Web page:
Monday, August 20, 2018
Recycling Paperboard Egg Cartons
Eggs are generally a staple in every American home. You'll be hard-pressed to find one household in the United States that does no have at least one egg in the refrigerator.
Eggs used to be gathered in a basket or an apron and either used personally or sold to friends and family. Considering that in 2017 the U.S. consumption was estimated at 274.2 eggs per person, the production, collection, and sales are accomplished very differently.
According to unitedegg.org, "table egg export quantity for the first 2 months of 2015 was 29.58 million dozen, up 30 percent year–over–year, export value reached $31.0 million." These staggering numbers indicate increased use and popularity of eggs, despite the short-lived stigma of eating eggs leading to high cholesterol.
Considering the sheer number of eggs sold in the US each year, better means of delivery had to be considered. Meer aprons and baskets weren't going to be enough. Enter the egg carton.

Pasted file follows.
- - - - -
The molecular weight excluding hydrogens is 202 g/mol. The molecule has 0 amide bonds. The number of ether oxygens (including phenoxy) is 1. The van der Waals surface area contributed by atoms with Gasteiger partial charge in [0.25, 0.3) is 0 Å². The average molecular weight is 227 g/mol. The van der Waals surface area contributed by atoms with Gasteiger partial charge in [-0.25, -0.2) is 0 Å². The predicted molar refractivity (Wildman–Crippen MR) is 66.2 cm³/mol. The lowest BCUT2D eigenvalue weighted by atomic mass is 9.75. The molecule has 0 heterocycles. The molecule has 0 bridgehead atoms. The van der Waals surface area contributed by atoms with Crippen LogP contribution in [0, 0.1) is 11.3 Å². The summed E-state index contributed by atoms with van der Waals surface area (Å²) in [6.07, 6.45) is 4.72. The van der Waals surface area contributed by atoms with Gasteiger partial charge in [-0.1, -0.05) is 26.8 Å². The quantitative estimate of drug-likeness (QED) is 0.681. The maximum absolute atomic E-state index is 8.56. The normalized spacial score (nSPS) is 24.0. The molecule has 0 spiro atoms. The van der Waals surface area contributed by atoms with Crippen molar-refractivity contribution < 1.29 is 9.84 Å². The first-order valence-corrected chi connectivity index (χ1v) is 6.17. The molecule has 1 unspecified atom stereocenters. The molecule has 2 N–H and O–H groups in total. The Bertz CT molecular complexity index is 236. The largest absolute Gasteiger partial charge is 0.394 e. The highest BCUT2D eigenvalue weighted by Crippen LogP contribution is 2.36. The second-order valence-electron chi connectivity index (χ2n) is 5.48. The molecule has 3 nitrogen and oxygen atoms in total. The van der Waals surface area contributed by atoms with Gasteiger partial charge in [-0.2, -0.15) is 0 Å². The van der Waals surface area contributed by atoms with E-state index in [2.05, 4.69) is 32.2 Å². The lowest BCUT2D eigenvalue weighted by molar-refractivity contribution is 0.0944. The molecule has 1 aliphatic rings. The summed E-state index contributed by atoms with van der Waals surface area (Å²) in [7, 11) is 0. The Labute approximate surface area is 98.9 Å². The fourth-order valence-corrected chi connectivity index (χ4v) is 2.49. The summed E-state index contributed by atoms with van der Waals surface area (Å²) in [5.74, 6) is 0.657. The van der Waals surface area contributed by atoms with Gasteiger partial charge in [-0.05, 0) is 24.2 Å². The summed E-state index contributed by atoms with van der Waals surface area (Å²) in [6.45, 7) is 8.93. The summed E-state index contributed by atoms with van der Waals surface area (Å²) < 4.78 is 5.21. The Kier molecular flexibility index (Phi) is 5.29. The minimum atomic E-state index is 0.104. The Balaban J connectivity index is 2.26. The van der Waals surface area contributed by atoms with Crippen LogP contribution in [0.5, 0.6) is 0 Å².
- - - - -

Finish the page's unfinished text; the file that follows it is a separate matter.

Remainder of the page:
Whether you purchase eggs at a grocery store, convenience store, or farmers' market, they are almost definitely packaged in either a Styrofoam or paperboard carton. Paperboard cartons are "manufactured from recycled paper and molded pulp by means of a mechanized paper-mâché process."
Comprehensive research has been done by a northeastern US grocery store chain called Wegmans who has found that paperboard egg cartons are not necessarily as environmentally friendly and easily recyclable as it may seem.
Both Polystyrene and paperboard egg cartons have their upsides and downfalls. Check with your local recycling center to determine if they accept each type of egg carton material.